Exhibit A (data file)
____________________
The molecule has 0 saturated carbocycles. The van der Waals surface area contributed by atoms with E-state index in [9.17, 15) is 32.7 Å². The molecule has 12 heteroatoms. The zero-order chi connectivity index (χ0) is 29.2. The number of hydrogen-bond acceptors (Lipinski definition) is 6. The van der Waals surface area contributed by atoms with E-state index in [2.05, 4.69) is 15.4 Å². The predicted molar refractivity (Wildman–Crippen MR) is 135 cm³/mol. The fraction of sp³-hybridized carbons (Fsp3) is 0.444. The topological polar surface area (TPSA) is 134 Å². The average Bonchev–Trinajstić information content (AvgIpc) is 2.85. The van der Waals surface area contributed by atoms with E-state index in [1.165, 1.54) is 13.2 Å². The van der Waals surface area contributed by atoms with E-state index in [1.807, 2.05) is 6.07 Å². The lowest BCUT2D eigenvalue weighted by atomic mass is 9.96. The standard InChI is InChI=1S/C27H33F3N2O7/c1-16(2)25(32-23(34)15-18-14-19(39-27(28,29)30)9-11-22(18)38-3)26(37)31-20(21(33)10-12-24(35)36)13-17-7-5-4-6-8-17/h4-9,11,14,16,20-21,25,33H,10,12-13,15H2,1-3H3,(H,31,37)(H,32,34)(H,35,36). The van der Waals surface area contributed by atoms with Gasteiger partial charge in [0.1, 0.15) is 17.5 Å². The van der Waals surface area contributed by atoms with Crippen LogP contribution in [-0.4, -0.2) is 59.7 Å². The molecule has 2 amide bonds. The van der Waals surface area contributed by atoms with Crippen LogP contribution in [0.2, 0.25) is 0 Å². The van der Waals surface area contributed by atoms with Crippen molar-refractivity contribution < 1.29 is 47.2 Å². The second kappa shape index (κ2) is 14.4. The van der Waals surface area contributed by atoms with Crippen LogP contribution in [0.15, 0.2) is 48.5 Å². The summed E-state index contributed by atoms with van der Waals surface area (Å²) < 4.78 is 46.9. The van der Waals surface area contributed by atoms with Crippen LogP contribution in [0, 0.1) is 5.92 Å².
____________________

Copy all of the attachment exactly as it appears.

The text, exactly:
The molecule has 0 saturated carbocycles. The van der Waals surface area contributed by atoms with E-state index in [9.17, 15) is 32.7 Å². The molecule has 12 heteroatoms. The zero-order chi connectivity index (χ0) is 29.2. The number of hydrogen-bond acceptors (Lipinski definition) is 6. The van der Waals surface area contributed by atoms with E-state index in [2.05, 4.69) is 15.4 Å². The predicted molar refractivity (Wildman–Crippen MR) is 135 cm³/mol. The fraction of sp³-hybridized carbons (Fsp3) is 0.444. The topological polar surface area (TPSA) is 134 Å². The average Bonchev–Trinajstić information content (AvgIpc) is 2.85. The van der Waals surface area contributed by atoms with E-state index in [1.165, 1.54) is 13.2 Å². The van der Waals surface area contributed by atoms with E-state index in [1.807, 2.05) is 6.07 Å². The lowest BCUT2D eigenvalue weighted by atomic mass is 9.96. The standard InChI is InChI=1S/C27H33F3N2O7/c1-16(2)25(32-23(34)15-18-14-19(39-27(28,29)30)9-11-22(18)38-3)26(37)31-20(21(33)10-12-24(35)36)13-17-7-5-4-6-8-17/h4-9,11,14,16,20-21,25,33H,10,12-13,15H2,1-3H3,(H,31,37)(H,32,34)(H,35,36). The van der Waals surface area contributed by atoms with Gasteiger partial charge in [0.1, 0.15) is 17.5 Å². The van der Waals surface area contributed by atoms with Crippen LogP contribution in [-0.4, -0.2) is 59.7 Å². The molecule has 2 amide bonds. The van der Waals surface area contributed by atoms with Crippen LogP contribution in [0.2, 0.25) is 0 Å². The van der Waals surface area contributed by atoms with Crippen molar-refractivity contribution < 1.29 is 47.2 Å². The second kappa shape index (κ2) is 14.4. The van der Waals surface area contributed by atoms with Crippen LogP contribution in [0.15, 0.2) is 48.5 Å². The summed E-state index contributed by atoms with van der Waals surface area (Å²) < 4.78 is 46.9. The van der Waals surface area contributed by atoms with Crippen LogP contribution in [0, 0.1) is 5.92 Å².